In 2012, he pitched to a 15-6 record with a 3.16 ERA. When the opportunity to win now is upon itself, it would only seem logical that a team takes it. Fortunately for Strasburg, he got his postseason due in 2014, 2017, and 2019. In 2019, he was able to redeem the decision made for him seven years prior by leading Washington to their first title and winning World Series MVP. Though who knows, if the Nationals had a complete roster in 2012, what could have been. Nobody will ever know because the innings cap was strict, and Strasburg could not pitch.
The MLB postseason is usually a different animal than the regular season, with managers making much bolder moves because they are in it to win it all. This was never more valid than in 2014, when Madison Bumgarner put the San Francisco Giants on his back and carried them to a World Series victory. Giants manager Bruce Bochy threw all precautions out of the window during the 2014 postseason because he was determined to win, and he knew the only way that could happen was by putting his horse on the mound as much as possible.
Bumgarner is arguably the greatest postseason pitcher of all-time, with a 2.11 career ERA in 100+ innings of postseason baseball. During that 2014 run, he pitched to a shockingly low 1.03 ERA in 52⅔ innings. In fact, he kept improving the deeper San Francisco went, pitching to a 0.43 ERA in the World Series over three outings, which included pitching the final five innings of Game 7 on three days’ rest after throwing a complete game shutout. No coach, player, or doctor would ever recommend doing such a demanding task, but sports are about winning and sometimes pitchers need to pitch.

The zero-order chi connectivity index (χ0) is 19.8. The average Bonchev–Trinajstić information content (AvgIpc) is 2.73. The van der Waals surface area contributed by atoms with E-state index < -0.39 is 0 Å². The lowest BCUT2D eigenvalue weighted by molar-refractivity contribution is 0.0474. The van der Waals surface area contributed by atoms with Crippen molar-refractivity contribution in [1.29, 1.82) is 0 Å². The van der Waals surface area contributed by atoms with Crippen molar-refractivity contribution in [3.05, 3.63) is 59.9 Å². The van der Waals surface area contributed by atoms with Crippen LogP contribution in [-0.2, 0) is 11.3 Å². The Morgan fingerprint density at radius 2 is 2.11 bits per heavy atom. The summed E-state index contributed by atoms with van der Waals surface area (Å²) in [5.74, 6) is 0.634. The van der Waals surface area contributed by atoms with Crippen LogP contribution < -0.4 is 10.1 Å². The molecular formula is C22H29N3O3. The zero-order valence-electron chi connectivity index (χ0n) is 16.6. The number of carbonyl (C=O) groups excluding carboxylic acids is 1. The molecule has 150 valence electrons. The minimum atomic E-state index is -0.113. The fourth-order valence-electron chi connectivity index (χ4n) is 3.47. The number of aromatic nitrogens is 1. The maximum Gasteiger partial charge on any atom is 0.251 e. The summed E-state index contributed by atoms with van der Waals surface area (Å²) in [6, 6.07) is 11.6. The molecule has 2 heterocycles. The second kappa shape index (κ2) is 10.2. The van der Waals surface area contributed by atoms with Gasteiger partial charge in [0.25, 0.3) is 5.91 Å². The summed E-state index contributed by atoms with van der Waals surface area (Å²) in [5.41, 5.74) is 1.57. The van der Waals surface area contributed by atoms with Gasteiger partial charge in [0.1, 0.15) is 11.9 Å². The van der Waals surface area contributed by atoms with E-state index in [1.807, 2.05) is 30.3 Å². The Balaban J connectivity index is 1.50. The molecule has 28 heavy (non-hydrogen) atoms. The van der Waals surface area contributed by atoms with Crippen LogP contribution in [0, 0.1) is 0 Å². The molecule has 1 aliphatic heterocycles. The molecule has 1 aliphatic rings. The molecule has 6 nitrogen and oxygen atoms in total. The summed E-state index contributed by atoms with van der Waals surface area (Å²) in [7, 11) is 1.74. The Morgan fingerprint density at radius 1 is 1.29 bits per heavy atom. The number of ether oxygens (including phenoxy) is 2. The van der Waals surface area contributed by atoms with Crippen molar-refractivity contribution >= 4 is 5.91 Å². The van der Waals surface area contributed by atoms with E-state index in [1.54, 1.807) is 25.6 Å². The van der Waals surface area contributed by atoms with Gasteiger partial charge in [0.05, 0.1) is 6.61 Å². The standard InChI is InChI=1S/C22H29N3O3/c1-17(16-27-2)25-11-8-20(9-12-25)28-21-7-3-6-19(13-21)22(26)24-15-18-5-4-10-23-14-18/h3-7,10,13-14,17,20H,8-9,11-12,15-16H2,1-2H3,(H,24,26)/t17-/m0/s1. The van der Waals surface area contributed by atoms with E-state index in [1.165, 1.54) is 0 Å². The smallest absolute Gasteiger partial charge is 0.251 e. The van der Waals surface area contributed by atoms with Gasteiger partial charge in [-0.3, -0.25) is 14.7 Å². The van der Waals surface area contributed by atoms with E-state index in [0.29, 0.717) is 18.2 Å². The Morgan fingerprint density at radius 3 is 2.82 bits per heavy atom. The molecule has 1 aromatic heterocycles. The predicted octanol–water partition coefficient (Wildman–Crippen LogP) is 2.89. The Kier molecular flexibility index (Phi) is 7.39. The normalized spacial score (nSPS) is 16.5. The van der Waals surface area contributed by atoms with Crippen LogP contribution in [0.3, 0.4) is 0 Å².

Analytics are where the game is at today. They calculate for almost everything statistically available, but sabermetrics can only get a roster so far. It is making the risky decisions that go against the book that creates champions. Baseball instinct should override any numbers, because winning does not happen with a computer, it happens in real life. Players will always get hurt and the numbers will not always hold true.
Anything can happen in this sport and that is the beauty of baseball. There is no need to have a leash on a pitcher at the big-league level. The MLB is the apex league, if pitchers are not going all out, they do not belong. If winning is the true goal, then organizations need to learn to let go of their fears and let their players reach their full potential.